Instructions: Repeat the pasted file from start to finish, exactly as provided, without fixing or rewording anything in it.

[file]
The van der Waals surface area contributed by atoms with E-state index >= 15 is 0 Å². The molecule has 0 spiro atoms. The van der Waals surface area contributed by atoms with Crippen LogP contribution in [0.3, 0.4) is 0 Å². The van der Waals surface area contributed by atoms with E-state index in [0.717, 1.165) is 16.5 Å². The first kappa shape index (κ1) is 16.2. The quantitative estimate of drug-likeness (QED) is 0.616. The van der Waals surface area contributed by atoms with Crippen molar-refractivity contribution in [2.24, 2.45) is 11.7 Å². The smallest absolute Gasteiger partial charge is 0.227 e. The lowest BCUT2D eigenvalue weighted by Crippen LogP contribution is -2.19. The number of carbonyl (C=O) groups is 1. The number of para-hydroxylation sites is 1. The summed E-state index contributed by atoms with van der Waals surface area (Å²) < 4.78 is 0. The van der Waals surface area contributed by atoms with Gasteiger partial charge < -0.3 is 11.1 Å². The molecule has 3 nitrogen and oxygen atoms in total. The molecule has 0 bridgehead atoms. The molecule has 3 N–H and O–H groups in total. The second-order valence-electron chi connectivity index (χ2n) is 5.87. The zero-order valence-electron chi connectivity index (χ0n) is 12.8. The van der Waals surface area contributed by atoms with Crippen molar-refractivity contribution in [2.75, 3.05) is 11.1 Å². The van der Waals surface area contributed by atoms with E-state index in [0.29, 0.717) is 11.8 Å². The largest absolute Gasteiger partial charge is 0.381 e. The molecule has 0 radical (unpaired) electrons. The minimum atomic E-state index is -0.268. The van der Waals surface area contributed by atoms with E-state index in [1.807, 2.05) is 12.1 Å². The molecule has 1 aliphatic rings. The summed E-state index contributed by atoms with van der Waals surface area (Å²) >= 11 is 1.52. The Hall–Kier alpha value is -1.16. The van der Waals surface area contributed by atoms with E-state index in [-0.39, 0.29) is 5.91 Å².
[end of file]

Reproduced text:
The van der Waals surface area contributed by atoms with E-state index >= 15 is 0 Å². The molecule has 0 spiro atoms. The van der Waals surface area contributed by atoms with Crippen LogP contribution in [0.3, 0.4) is 0 Å². The van der Waals surface area contributed by atoms with E-state index in [0.717, 1.165) is 16.5 Å². The first kappa shape index (κ1) is 16.2. The quantitative estimate of drug-likeness (QED) is 0.616. The van der Waals surface area contributed by atoms with Crippen molar-refractivity contribution in [2.24, 2.45) is 11.7 Å². The smallest absolute Gasteiger partial charge is 0.227 e. The lowest BCUT2D eigenvalue weighted by Crippen LogP contribution is -2.19. The number of carbonyl (C=O) groups is 1. The number of para-hydroxylation sites is 1. The summed E-state index contributed by atoms with van der Waals surface area (Å²) < 4.78 is 0. The van der Waals surface area contributed by atoms with Gasteiger partial charge < -0.3 is 11.1 Å². The molecule has 3 nitrogen and oxygen atoms in total. The molecule has 0 bridgehead atoms. The molecule has 3 N–H and O–H groups in total. The second-order valence-electron chi connectivity index (χ2n) is 5.87. The zero-order valence-electron chi connectivity index (χ0n) is 12.8. The van der Waals surface area contributed by atoms with Crippen molar-refractivity contribution in [2.75, 3.05) is 11.1 Å². The van der Waals surface area contributed by atoms with E-state index in [0.29, 0.717) is 11.8 Å². The largest absolute Gasteiger partial charge is 0.381 e. The molecule has 0 radical (unpaired) electrons. The minimum atomic E-state index is -0.268. The van der Waals surface area contributed by atoms with E-state index in [1.807, 2.05) is 12.1 Å². The molecule has 1 aliphatic rings. The summed E-state index contributed by atoms with van der Waals surface area (Å²) >= 11 is 1.52. The Hall–Kier alpha value is -1.16. The van der Waals surface area contributed by atoms with E-state index in [-0.39, 0.29) is 5.91 Å².